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International Brotherhood of Electrical Workers, AFL-CIO v. Alaska Communications Systems Holdings, Inc.

United States District Court, D. Alaska

December 31, 2019

INTERNATIONAL BROTHERHOOD OF ELECTRICAL WORKERS, LOCAL 1547, AFL-CIO, Plaintiff,
v.
ALASKA COMMUNICATIONS SYSTEMS HOLDINGS, INC., Defendant.

          ORDER RE MOTION FOR RECONSIDERATION

          SHARON L. GLEASON UNITED STATES DISTRICT JUDGE

         Before the Court at Docket 26 is Defendant Alaska Communications Systems Holdings, Inc.'s (“Alaska Communications”) Motion for Reconsideration. At the Court's request, Plaintiff International Brotherhood of Electrical Workers, Local Union No. 1547 (“IBEW 1547”) responded in opposition at Docket 28.[1] The Court did not request a reply from Alaska Communications.

         On December 11, 2019, this Court granted IBEW 1547's motion for summary judgment and ordered Alaska Communications to select an arbitrator within seven days.[2] The Court entered a final judgment the following day.[3] Alaska Communications now asks this Court to reconsider and amend its order to change the seven-day deadline to a 40-day deadline.[4] Alaska Communications contends that the Court made an “inadvertent error of law because it [did] not take into account relevant appeal deadlines” and the seven-day deadline “conflicts with and comprises [Alaska Communications'] right to appeal the Order” within 30 days.[5]Alaska Communications adds that IBEW 1547 did not request the seven-day deadline and asked only for an order to select an arbitrator “without delay.”[6] Alaska Communications maintains that complying with the seven-day deadline will have inequitable consequences. Specifically, Alaska Communications is concerned, first, that its compliance with the Court's order will be construed as a waiver of its right to appeal and, second, that it will incur unnecessary fees and costs in selecting an arbitrator.[7]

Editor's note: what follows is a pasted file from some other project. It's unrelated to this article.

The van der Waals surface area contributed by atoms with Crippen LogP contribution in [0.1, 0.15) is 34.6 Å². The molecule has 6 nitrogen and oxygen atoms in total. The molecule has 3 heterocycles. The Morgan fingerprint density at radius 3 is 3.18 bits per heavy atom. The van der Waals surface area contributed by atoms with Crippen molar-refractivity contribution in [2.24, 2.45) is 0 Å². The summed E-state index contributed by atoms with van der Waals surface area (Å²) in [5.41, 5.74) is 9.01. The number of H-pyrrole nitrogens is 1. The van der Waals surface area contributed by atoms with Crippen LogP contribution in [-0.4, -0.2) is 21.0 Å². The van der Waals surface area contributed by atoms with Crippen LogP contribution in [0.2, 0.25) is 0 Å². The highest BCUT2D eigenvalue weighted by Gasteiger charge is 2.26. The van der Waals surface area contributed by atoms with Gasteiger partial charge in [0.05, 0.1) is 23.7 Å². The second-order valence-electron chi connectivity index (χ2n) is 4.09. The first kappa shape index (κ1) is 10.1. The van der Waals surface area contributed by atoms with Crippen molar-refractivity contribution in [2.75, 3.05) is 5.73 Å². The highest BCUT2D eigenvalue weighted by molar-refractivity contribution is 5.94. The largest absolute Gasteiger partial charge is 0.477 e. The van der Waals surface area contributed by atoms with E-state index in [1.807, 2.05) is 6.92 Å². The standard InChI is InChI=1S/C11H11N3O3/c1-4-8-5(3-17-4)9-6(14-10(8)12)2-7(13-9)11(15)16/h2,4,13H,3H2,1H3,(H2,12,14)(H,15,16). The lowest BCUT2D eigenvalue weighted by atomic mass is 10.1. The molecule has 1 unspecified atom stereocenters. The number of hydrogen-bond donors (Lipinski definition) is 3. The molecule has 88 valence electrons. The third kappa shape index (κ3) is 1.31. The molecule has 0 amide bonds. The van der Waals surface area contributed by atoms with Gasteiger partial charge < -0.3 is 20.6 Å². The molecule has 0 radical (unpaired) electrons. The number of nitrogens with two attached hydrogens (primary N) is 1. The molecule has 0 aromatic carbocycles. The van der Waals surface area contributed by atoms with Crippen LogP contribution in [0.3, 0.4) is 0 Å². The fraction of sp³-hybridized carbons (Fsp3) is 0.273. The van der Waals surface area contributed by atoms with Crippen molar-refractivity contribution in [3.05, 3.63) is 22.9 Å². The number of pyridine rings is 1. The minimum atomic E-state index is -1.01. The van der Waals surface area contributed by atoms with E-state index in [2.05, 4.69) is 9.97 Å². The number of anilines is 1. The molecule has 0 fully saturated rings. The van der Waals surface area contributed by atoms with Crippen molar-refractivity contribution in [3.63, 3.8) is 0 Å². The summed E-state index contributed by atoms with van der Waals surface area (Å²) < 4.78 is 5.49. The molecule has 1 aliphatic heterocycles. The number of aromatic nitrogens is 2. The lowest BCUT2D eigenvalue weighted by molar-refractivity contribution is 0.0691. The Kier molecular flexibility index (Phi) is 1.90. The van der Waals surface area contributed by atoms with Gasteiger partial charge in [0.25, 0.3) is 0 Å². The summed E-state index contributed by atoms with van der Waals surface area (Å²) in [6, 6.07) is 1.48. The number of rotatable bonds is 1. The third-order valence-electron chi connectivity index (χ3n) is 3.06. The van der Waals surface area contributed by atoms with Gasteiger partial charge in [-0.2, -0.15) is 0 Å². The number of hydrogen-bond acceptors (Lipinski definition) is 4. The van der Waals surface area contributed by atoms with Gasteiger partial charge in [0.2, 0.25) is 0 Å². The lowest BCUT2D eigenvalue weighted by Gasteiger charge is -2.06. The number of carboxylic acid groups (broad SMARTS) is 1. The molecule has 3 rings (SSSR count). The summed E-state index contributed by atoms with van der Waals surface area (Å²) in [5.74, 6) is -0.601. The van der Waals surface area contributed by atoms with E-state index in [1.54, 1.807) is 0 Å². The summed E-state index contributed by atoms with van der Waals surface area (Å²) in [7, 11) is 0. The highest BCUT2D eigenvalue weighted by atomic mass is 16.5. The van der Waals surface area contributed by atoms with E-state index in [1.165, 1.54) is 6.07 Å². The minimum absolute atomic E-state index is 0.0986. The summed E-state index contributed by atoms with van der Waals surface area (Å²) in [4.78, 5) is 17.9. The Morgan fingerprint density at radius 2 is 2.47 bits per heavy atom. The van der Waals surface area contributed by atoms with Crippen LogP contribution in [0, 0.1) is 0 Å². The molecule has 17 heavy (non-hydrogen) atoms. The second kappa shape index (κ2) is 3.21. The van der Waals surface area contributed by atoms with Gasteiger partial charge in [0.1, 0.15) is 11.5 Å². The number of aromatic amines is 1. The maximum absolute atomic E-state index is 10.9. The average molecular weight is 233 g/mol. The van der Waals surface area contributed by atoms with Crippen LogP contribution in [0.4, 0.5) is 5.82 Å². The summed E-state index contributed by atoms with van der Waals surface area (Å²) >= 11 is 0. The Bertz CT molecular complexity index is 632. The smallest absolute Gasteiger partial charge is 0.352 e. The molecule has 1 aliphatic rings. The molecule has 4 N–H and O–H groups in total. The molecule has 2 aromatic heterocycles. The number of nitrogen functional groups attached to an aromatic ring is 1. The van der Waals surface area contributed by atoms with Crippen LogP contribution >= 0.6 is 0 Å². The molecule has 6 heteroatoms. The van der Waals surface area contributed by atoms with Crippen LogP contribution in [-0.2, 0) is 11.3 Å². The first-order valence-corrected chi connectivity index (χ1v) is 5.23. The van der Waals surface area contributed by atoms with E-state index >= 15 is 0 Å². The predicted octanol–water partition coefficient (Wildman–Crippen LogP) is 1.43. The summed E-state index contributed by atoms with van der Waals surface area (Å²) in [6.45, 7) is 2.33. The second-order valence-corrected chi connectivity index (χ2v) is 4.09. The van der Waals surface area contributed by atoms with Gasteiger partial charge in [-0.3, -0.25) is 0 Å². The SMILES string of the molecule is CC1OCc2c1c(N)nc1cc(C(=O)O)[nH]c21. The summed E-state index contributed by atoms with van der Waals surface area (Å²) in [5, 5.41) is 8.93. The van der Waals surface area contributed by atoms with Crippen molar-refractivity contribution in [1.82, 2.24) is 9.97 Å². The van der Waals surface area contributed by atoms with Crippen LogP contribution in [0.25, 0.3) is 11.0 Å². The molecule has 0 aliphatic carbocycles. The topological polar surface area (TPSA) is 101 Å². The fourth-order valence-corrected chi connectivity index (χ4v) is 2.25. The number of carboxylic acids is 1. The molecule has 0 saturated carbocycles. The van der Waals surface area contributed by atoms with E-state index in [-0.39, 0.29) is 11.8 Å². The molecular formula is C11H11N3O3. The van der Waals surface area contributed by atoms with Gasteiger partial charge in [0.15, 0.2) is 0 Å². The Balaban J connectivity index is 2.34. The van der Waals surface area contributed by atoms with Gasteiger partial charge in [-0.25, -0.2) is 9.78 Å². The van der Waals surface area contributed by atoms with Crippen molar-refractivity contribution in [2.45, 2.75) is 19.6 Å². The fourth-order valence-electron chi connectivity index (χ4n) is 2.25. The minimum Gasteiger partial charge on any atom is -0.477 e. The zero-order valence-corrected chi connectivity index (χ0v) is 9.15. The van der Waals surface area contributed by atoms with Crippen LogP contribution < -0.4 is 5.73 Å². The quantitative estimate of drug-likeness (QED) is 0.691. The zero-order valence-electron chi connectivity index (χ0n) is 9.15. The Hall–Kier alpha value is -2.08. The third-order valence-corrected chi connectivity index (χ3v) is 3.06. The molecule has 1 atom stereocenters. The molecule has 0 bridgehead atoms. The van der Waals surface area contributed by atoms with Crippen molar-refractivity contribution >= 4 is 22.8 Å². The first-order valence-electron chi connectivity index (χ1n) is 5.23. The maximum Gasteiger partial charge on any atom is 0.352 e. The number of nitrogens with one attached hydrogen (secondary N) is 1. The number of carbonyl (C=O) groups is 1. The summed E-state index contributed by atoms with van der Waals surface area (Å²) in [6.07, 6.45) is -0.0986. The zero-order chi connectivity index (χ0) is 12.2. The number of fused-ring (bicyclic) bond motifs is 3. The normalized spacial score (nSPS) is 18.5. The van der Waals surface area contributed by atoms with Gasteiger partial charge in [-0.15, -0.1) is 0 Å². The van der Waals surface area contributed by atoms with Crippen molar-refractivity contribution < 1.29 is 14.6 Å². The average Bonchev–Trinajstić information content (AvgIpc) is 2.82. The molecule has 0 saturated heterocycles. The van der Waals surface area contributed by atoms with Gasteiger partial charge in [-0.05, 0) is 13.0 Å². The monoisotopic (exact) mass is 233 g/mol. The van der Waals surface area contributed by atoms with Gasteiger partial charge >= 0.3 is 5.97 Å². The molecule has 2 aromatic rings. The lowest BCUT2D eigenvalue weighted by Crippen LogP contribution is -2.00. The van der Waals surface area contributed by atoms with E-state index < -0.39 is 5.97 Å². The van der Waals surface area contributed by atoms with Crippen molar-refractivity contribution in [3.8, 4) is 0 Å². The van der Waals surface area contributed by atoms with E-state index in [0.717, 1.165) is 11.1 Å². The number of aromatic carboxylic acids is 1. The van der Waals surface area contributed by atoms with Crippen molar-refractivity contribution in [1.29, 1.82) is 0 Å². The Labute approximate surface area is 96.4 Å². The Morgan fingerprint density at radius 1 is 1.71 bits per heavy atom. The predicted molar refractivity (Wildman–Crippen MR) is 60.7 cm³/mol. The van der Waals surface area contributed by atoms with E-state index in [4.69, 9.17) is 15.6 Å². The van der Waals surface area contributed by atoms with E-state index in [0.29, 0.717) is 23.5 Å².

IBEW 1547 disagrees, emphasizing that Alaska Communications' position assumes that it has a right to a stay pending appeal.[8] IBEW 1547 maintains that a stay of injunctive relief pending appeal is not as of right, but is a matter of discretion to be evaluated by considering the likelihood of success on the merits, the likelihood of irreparable harm, the balance of equities, and the public interest.[9]IBEW 1547 contends that Alaska Communications cannot satisfy this standard; it predicts that Alaska Communications will not succeed on the merits and maintains that the balance of hardships are in IBEW 1547's favor as the dispute has been ongoing for a year and the delay has a “direct and ongoing impact on the [relevant] employees” as they are denied certain wages and other benefits.[10]

         LEGAL STANDARD

         The district court's local rule provides that a motion for reconsideration of an order granting a dispositive motion must be filed pursuant to Fed.R.Civ.P. 59 or 60.[11]

         Rule 59(e) allows a party to seek an order altering or amending the judgment.[12] The Ninth Circuit has stated that “there are four basic grounds upon which a Rule 59(e) motion may be granted: (1) if such a motion is necessary to correct manifest errors of law or fact upon which the judgment rests; (2) if such motion is necessary to present newly discovered or previously unavailable evidence; (3) if such a motion is necessary to prevent manifest injustice; or (4) if the amendment is justified by an intervening change in controlling law.”[13]

         Rule 60(b) provides that:

the court may relieve a party . . . from a final judgment, order, or proceeding for the following reasons: (1) mistake, inadvertence, surprise, or excusable neglect; (2) newly discovered evidence that with reasonable diligence, could not have been discovered in time to move for a new trial under Rule 59(b); (3) fraud (whether previously called intrinsic or extrinsic), misrepresentation, or misconduct by an opposing party; (4) the judgment is void; (5) the judgment has been satisfied, released, or discharged; it is based on an earlier judgment that has been reversed or vacated; or applying it prospectively is no longer equitable; or (6) any other reason that justifies relief.

         DISCUSSION

         Alaska Communications moves for the Court to amend its order on the grounds that it contains an “inadvertent error of law because it [did] not take into account relevant appeal deadlines.”[14] The Court agrees and will grant Alaska Communications' request to amend the seven-day deadline. A short extension of the Court's order will alleviate Alaska Communications' concerns about inadvertent waiver and unnecessary costs and will not unduly prejudice IBEW 1547.[15]

         CONCLUSION

         In light of the foregoing, IT IS ORDERED as follows: Alaska Communications' Motion for Reconsideration at Docket 26 is GRANTED. Alaska Communications must select an arbitrator for grievance ACS 19-02 pursuant to the terms set out in Article IV of the CBA within seven days following the deadline to ...


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